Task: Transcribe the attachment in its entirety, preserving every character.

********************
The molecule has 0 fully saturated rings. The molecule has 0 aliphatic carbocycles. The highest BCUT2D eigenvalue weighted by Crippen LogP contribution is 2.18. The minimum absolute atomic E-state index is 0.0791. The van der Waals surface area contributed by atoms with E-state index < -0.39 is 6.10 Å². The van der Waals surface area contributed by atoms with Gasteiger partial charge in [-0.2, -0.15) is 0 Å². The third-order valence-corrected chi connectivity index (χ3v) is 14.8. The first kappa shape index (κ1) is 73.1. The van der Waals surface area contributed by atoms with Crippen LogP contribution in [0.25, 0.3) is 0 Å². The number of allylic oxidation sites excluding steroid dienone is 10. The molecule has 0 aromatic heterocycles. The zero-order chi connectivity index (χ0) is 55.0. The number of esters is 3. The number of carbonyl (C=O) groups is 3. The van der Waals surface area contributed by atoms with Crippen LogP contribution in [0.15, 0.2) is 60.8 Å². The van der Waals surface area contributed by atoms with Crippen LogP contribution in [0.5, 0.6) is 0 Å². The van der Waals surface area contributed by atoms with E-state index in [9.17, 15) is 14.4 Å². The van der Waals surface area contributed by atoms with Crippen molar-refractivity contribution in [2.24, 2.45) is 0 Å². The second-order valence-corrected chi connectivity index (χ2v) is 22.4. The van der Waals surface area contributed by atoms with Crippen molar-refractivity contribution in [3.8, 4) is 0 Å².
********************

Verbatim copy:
The molecule has 0 fully saturated rings. The molecule has 0 aliphatic carbocycles. The highest BCUT2D eigenvalue weighted by Crippen LogP contribution is 2.18. The minimum absolute atomic E-state index is 0.0791. The van der Waals surface area contributed by atoms with E-state index < -0.39 is 6.10 Å². The van der Waals surface area contributed by atoms with Gasteiger partial charge in [-0.2, -0.15) is 0 Å². The third-order valence-corrected chi connectivity index (χ3v) is 14.8. The first kappa shape index (κ1) is 73.1. The van der Waals surface area contributed by atoms with Crippen LogP contribution in [0.25, 0.3) is 0 Å². The number of allylic oxidation sites excluding steroid dienone is 10. The molecule has 0 aromatic heterocycles. The zero-order chi connectivity index (χ0) is 55.0. The number of esters is 3. The number of carbonyl (C=O) groups is 3. The van der Waals surface area contributed by atoms with Crippen LogP contribution in [0.15, 0.2) is 60.8 Å². The van der Waals surface area contributed by atoms with Crippen LogP contribution in [0.5, 0.6) is 0 Å². The van der Waals surface area contributed by atoms with E-state index in [9.17, 15) is 14.4 Å². The van der Waals surface area contributed by atoms with Crippen molar-refractivity contribution in [2.24, 2.45) is 0 Å². The second-order valence-corrected chi connectivity index (χ2v) is 22.4. The van der Waals surface area contributed by atoms with Crippen molar-refractivity contribution in [3.8, 4) is 0 Å².